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2012 Puget Sound Partnership Science Panel members announced

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On December 6th, the Puget Sound Partnership Science Panel announced two new members, Tracy Collier and John Stein, as well as the renewed membership of current Science Panel Chair Jan Newton.

Tracy Collier currently serves as the science advisor to NOAA’s Oceans and Human Health Program, where he provides science direction in the areas of chemical contaminants, pathogens, and algal toxins and their effects on human and ecosystem health. The OHH Program also investigates benefits from the sea, including the development of novel drugs.

Most recently, Collier has been working nationally, with a focus on California’s Bay-Delta system. He says he is excited to get back to more direct involvement with Puget Sound. As a science panel member, Collier says he is especially interested in promoting environmental assessment and monitoring. “It’s not enough to say that we completed a restoration action,” says Collier. “We also need to understand its effectiveness.”

John Stein is the current Acting Science Director of the Northwest Fisheries Science Center (NWFSC), NOAA Fisheries Service in Seattle. The NWFSC conducts basic and applied research to support the management and conservation of the Pacific Northwest region’s anadromous and marine fishery resources and their habitats. Dr. Stein oversees the Science Center’s headquarters in Seattle and five research stations in Washington and Oregon.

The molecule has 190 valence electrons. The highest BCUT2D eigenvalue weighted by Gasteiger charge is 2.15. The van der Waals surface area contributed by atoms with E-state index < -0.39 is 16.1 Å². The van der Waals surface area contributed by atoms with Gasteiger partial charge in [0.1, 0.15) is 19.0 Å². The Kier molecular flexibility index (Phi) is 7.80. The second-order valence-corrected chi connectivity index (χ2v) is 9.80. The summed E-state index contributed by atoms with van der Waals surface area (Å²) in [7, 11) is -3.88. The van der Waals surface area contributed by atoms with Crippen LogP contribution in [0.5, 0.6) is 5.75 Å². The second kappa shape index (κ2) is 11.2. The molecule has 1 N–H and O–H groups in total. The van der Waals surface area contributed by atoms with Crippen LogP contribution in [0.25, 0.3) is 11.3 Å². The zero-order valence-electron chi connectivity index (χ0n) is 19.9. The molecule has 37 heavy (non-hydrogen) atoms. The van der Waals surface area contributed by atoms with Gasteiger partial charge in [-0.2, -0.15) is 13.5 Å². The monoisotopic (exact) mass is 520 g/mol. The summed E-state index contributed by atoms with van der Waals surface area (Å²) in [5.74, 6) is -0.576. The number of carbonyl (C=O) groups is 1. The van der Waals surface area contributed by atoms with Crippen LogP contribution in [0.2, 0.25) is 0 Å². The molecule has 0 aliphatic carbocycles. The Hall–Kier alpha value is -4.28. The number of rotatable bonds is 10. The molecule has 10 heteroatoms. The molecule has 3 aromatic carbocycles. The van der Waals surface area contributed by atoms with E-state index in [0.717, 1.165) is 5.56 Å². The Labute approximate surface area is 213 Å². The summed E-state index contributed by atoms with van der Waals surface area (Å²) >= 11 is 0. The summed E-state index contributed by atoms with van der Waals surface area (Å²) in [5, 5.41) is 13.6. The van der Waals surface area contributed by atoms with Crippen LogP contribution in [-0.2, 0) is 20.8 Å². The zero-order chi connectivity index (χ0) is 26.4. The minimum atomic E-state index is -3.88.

Recently, Dr. Stein has become more involved in the emerging area of the effects of the state of the ocean on the health of humans, both health benefits and disease risk, and the biological effects of ocean acidification. He currently is one of the co-leads for a NOAA effort developing a national ocean acidification research plan and is a lead for initiating a NOAA Fisheries ocean acidification research program.

Jan Newton serves as the current Puget Sound Science Panel Chair. As principal oceanographer at UW’s Applied Physics Laboratory, Newton provides oversight of an observational and modeling study of hypoxia in Hood Canal. Newton also is an assistant professor at UW’s School of Oceanography, where she works with faculty and students to develop and conduct research on biological oceanography of Pacific Northwest coastal and inland waters.